5507 - Bromeliads (Garden) - 2010-02-28|
(Dimension: 2030 x 1383 pixels - Counter: 15459)
- Note (5503): Charles E. DIlls (2010-02-27) - You say it has a red flower, but it looks like a typical blue purple flower in your picture,
Can you get a much closer picture of the flower alone? ---Chas---
- Note (5501): Uncle Derek (2010-02-28) - My key expanded from that done by Herbert Lehmann in 1986 is based on petal colour and regrettably this does not give a good lead. Because of the long peduncle I would put it in the T. incarnata complex. But then the trend in Germany of doing hybridising starting in the 1990's without recording, identifying, or registering makes me wonder if this may be linked to this. (Sent: email@example.com)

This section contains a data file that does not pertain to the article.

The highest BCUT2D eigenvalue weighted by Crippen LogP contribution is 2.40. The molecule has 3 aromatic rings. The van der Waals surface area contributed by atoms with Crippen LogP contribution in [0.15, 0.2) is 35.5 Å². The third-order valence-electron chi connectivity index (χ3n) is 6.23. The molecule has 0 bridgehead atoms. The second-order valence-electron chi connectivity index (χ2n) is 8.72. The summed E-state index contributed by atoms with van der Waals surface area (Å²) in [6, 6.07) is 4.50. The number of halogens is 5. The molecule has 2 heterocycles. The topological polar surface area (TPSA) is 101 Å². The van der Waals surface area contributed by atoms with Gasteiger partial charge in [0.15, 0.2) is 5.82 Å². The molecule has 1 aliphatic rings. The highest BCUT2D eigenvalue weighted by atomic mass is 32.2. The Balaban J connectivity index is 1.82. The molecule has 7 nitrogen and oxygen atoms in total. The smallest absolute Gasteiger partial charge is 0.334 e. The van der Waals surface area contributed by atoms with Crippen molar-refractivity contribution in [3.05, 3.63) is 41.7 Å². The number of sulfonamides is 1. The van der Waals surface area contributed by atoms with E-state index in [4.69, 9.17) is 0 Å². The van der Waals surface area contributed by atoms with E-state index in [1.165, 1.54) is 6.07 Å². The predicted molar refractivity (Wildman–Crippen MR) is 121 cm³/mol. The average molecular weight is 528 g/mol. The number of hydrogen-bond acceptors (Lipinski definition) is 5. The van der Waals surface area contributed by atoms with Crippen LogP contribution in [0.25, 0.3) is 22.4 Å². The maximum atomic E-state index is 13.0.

- Identification (5508): Charles Dills (2010-02-28) =Charles Dills
- Thank you.
Yes, it surely is red!
- Identification (5503): Eric Gouda (2010-02-28) =Tillandsia latifolia
- probably a depauperate inflorescence of one of the several T.latifolia forms (Sent: firstname.lastname@example.org)
- Note (5501): Peter Tristram (2010-03-01) - Is it from wild stock, Uwe? The cynical UD might be right if not! How stiff is the foliage? Pity it wasn't in bloom last September. A red flowering guelzii/pucarensis! Peter (Sent: email@example.com)
- Identification (5501): Walter Till (2010-03-01) =cf. T. geissei
- OIf not a hybrid my guess is the Chilean T. geissei
- Identification (5501): Uwe (2010-03-11) =T. latifolia
- I go for the "depauperate inflorescence of T. latifolia" since the leaves are very stiff and stout. I compared it with my T. latifolia and T. geissei and it will carry this name until it flowers again ... within the next 10 years I hope.